This crossover is great even though all of the Chrono Trigger characters are so dead.

You’d think that with the game taking place in much of the same locations across time that it may get old or redundant. Chrono Trigger has a unique way of making each area unique and exciting through its presentation. Each area demands to be explored, which is a really awesome feat considering that many of them reappear throughout time. It enhances the story as well by showing the progression of time on the land, making the game even more enjoyable because of how much detail is applied to every area.

The Verdict
I’m really glad to finally experience this classic game. It has a huge amount of replay value, and one that I plan to play again on the Nintendo DS with the glorious animated cutscenes. It’s really hard for me to say anything really negative about the game other than some unfortunate loose ends in the story. The game really is perfect. I enjoyed Chrono Trigger immensely and can’t wait to explore the multiple endings and kill everything in new game plus.

Score: 5 fist-pumping Cronos out of 5


5 thoughts on “Chrono Trigger Review: A Nostalgic Epic

  1. Great review! 🙂 I have the game for the Nintendo DS waiting in my room to be played. I actually avoided watching the Let’s Plays you and Chris were doing for this game because I want to experience it on my own without it being spoiled. My best friend and cousin have sang this game’s praises for a really long time and I’m eager to play it once I get other games out of the way. I definitely got more interested in playing it when my friend described what the game was like and how there are multiple endings to be experienced. I think he told me getting the “best ending” in the game is actually a bit hard to achieve but really satisfying when you do get it. I like that kind of variety in gaming, especially RPGs, where there are more than one ending. It changes the story in really subtle ways when those options are available. The only unfortunate thing about playing Chrono Trigger is if I’ll have time to replay it again and again to get all the endings when my free time kinda sucks these days. 😦

    1. Thank you! I definitely recommend this one! And one thing nice about the multiple endings is the new game + feature which will definitely help experiencing the game’s multiple endings without having to restart completely. I’m already really liking it on the DS – the port is really solid and is more manageable than the original. Hopefully you get to play it soon! 😀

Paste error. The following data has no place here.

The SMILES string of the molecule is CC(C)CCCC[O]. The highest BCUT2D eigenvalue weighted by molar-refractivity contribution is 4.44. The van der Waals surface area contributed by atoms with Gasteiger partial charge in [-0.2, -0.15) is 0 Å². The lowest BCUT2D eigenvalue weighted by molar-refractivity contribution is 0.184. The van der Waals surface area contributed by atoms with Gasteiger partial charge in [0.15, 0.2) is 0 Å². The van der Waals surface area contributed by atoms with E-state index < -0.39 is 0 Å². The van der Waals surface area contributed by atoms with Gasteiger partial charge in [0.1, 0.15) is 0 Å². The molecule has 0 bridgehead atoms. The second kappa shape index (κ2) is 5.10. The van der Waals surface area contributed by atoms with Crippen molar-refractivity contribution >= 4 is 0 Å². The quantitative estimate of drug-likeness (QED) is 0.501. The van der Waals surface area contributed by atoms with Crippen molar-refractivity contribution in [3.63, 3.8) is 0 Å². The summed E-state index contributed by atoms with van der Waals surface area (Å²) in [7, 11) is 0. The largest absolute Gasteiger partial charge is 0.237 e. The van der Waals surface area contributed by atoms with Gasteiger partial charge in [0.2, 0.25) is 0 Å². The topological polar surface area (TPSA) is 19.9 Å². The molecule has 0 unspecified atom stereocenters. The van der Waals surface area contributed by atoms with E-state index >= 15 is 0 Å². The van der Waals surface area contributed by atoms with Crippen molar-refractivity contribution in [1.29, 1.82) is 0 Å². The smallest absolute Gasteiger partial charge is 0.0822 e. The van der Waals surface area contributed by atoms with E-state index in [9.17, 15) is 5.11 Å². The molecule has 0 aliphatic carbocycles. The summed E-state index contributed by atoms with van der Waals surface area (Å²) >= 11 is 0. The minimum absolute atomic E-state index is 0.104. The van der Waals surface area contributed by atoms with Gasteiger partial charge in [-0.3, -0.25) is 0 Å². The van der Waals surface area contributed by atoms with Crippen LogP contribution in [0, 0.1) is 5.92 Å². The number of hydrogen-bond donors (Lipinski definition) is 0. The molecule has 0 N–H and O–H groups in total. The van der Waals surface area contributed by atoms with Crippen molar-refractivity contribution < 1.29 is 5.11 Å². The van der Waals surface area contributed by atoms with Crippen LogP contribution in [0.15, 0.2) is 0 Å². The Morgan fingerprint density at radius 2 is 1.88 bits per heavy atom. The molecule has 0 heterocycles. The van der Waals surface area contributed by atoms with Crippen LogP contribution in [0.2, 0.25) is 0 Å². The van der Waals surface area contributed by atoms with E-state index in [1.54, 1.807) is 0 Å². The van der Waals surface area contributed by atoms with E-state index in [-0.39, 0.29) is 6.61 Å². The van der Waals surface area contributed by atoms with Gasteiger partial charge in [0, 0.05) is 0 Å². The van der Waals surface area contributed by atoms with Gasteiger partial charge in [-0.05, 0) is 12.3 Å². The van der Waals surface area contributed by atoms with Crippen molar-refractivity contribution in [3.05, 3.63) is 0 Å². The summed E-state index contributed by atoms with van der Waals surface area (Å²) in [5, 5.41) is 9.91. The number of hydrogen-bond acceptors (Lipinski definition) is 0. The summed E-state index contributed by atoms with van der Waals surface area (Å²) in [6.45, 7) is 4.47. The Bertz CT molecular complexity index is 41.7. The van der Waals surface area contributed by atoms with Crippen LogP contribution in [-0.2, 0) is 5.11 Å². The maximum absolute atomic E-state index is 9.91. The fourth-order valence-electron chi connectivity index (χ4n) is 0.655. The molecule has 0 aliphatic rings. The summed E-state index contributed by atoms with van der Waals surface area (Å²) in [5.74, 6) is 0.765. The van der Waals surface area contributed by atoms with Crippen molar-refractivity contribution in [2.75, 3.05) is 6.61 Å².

2. Well, you can do ALL endings during a New Game+, and you can even achieve three during your first run. Loose to the boss, one ending; beat him before a certain event, you get another; advance further, yet another. On a New Game+, beat the boss, see the ending and reload your save instead of restarting it all again. Advance, do it again… And so on.
      Also, the game is easy. Just don’t skip any battle and circle your party and they’ll all get in shape for the last boss. Focus on a certain team like Michaela did and they’ll be come powerhouses. If you’re experienced in playing RPGs you’ll be fine even if you skip most of them. And there are a few places where grinding is REALLY rewarding if you’d like to (I don’t like grinding, but here I it’s a pleasure).
      Lastly, the game is short. I dunno about the DS exclusive content, but in the original your first run shouldn’t take longer than 20 hours. Last time it took me 14. In a New Game+ you can do it in 6 hours, and that’s supposing you’ll pay attention to NPC talk and etc. Last time it took me 4 hours, doing all endings along the way (of course this time doesn’t include the fights against the final boss and the endings).
      What I do know about the DS version, a certain extra boss, actually got me REALLY disappointed. It could have an AWESOME battle mechanic but no, it’s way too simple. Of course this could never ruin any improvement done in the best game ever.

  2. Excellent review! I understand how you feel about playing and reviewing a classic that everyone already has strong opinions for. I didn’t play through Chrono Trigger until the DS version. Luckily, the game holds up so well. As someone who didn’t experience it until a few years ago, I can say you did the game justice!

    1. Thank you! I wish I played the game years ago, but I’m just glad I finally got around to it now cause it’s great! Such a great game that deserves all the love people have for it. And the DS version has been a blast so far too! 😀